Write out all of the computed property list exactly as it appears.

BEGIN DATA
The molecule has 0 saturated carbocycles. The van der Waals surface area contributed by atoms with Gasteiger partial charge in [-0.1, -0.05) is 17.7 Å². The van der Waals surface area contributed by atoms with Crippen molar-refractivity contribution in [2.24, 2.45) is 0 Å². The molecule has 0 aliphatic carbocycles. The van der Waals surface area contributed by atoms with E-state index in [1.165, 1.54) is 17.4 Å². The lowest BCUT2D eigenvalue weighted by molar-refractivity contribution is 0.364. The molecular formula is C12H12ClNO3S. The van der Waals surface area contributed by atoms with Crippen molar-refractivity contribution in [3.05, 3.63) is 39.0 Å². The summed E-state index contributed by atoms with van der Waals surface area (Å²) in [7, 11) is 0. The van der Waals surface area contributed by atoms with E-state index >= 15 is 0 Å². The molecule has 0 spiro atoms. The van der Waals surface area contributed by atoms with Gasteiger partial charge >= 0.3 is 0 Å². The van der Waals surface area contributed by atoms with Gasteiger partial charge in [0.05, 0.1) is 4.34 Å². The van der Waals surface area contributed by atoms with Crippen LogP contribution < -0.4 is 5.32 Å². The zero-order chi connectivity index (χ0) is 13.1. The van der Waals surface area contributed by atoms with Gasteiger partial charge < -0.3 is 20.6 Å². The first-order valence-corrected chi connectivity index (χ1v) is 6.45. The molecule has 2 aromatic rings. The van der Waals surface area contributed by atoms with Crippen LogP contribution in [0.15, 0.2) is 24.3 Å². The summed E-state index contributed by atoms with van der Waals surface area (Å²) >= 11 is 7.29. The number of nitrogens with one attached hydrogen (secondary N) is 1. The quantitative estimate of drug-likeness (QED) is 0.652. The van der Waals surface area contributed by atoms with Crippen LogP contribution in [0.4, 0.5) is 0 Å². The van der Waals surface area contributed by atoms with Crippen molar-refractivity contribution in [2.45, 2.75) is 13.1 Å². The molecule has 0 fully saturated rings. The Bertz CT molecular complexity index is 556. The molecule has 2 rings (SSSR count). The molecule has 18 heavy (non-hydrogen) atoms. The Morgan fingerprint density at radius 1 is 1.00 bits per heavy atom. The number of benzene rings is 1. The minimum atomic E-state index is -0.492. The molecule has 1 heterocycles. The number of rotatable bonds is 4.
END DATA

The molecule has 0 saturated carbocycles. The van der Waals surface area contributed by atoms with Gasteiger partial charge in [-0.1, -0.05) is 17.7 Å². The van der Waals surface area contributed by atoms with Crippen molar-refractivity contribution in [2.24, 2.45) is 0 Å². The molecule has 0 aliphatic carbocycles. The van der Waals surface area contributed by atoms with E-state index in [1.165, 1.54) is 17.4 Å². The lowest BCUT2D eigenvalue weighted by molar-refractivity contribution is 0.364. The molecular formula is C12H12ClNO3S. The van der Waals surface area contributed by atoms with Crippen molar-refractivity contribution in [3.05, 3.63) is 39.0 Å². The summed E-state index contributed by atoms with van der Waals surface area (Å²) in [7, 11) is 0. The van der Waals surface area contributed by atoms with E-state index >= 15 is 0 Å². The molecule has 0 spiro atoms. The van der Waals surface area contributed by atoms with Gasteiger partial charge >= 0.3 is 0 Å². The van der Waals surface area contributed by atoms with Gasteiger partial charge in [0.05, 0.1) is 4.34 Å². The van der Waals surface area contributed by atoms with Crippen LogP contribution < -0.4 is 5.32 Å². The zero-order chi connectivity index (χ0) is 13.1. The van der Waals surface area contributed by atoms with Gasteiger partial charge < -0.3 is 20.6 Å². The first-order valence-corrected chi connectivity index (χ1v) is 6.45. The molecule has 2 aromatic rings. The van der Waals surface area contributed by atoms with Crippen LogP contribution in [0.15, 0.2) is 24.3 Å². The summed E-state index contributed by atoms with van der Waals surface area (Å²) >= 11 is 7.29. The number of nitrogens with one attached hydrogen (secondary N) is 1. The quantitative estimate of drug-likeness (QED) is 0.652. The van der Waals surface area contributed by atoms with Crippen LogP contribution in [0.4, 0.5) is 0 Å². The van der Waals surface area contributed by atoms with Crippen molar-refractivity contribution in [2.45, 2.75) is 13.1 Å². The molecule has 0 fully saturated rings. The Bertz CT molecular complexity index is 556. The molecule has 2 rings (SSSR count). The molecule has 18 heavy (non-hydrogen) atoms. The Morgan fingerprint density at radius 1 is 1.00 bits per heavy atom. The number of benzene rings is 1. The minimum atomic E-state index is -0.492. The molecule has 1 heterocycles. The number of rotatable bonds is 4.